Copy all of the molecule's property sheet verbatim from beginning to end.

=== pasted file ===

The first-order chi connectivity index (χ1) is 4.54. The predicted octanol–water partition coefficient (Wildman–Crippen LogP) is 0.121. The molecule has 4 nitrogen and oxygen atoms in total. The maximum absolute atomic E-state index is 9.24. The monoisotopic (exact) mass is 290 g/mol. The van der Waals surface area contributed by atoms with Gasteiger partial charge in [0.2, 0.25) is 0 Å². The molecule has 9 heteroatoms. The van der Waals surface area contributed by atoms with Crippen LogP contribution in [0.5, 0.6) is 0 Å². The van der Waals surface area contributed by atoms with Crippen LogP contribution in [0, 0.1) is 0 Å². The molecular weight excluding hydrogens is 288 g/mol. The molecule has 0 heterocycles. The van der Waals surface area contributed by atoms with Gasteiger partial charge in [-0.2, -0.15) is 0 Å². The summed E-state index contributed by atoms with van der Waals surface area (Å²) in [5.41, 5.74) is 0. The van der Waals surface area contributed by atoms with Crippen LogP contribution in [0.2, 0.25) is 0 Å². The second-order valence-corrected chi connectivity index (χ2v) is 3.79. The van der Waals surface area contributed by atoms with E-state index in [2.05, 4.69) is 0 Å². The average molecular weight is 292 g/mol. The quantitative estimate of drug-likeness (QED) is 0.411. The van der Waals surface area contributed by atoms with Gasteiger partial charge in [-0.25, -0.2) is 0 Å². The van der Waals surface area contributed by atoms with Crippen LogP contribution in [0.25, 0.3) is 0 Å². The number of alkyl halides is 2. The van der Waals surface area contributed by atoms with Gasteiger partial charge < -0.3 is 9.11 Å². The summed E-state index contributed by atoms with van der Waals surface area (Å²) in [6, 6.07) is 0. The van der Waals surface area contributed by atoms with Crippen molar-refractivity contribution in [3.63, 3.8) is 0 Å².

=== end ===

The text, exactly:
The first-order chi connectivity index (χ1) is 4.54. The predicted octanol–water partition coefficient (Wildman–Crippen LogP) is 0.121. The molecule has 4 nitrogen and oxygen atoms in total. The maximum absolute atomic E-state index is 9.24. The monoisotopic (exact) mass is 290 g/mol. The van der Waals surface area contributed by atoms with Gasteiger partial charge in [0.2, 0.25) is 0 Å². The molecule has 9 heteroatoms. The van der Waals surface area contributed by atoms with Crippen LogP contribution in [0.5, 0.6) is 0 Å². The van der Waals surface area contributed by atoms with Crippen LogP contribution in [0, 0.1) is 0 Å². The molecular weight excluding hydrogens is 288 g/mol. The molecule has 0 heterocycles. The van der Waals surface area contributed by atoms with Gasteiger partial charge in [-0.2, -0.15) is 0 Å². The summed E-state index contributed by atoms with van der Waals surface area (Å²) in [5.41, 5.74) is 0. The van der Waals surface area contributed by atoms with Crippen LogP contribution in [0.2, 0.25) is 0 Å². The second-order valence-corrected chi connectivity index (χ2v) is 3.79. The van der Waals surface area contributed by atoms with E-state index in [2.05, 4.69) is 0 Å². The average molecular weight is 292 g/mol. The quantitative estimate of drug-likeness (QED) is 0.411. The van der Waals surface area contributed by atoms with Gasteiger partial charge in [-0.25, -0.2) is 0 Å². The van der Waals surface area contributed by atoms with Crippen LogP contribution in [0.25, 0.3) is 0 Å². The number of alkyl halides is 2. The van der Waals surface area contributed by atoms with Gasteiger partial charge < -0.3 is 9.11 Å². The summed E-state index contributed by atoms with van der Waals surface area (Å²) in [6, 6.07) is 0. The van der Waals surface area contributed by atoms with Crippen molar-refractivity contribution in [3.63, 3.8) is 0 Å².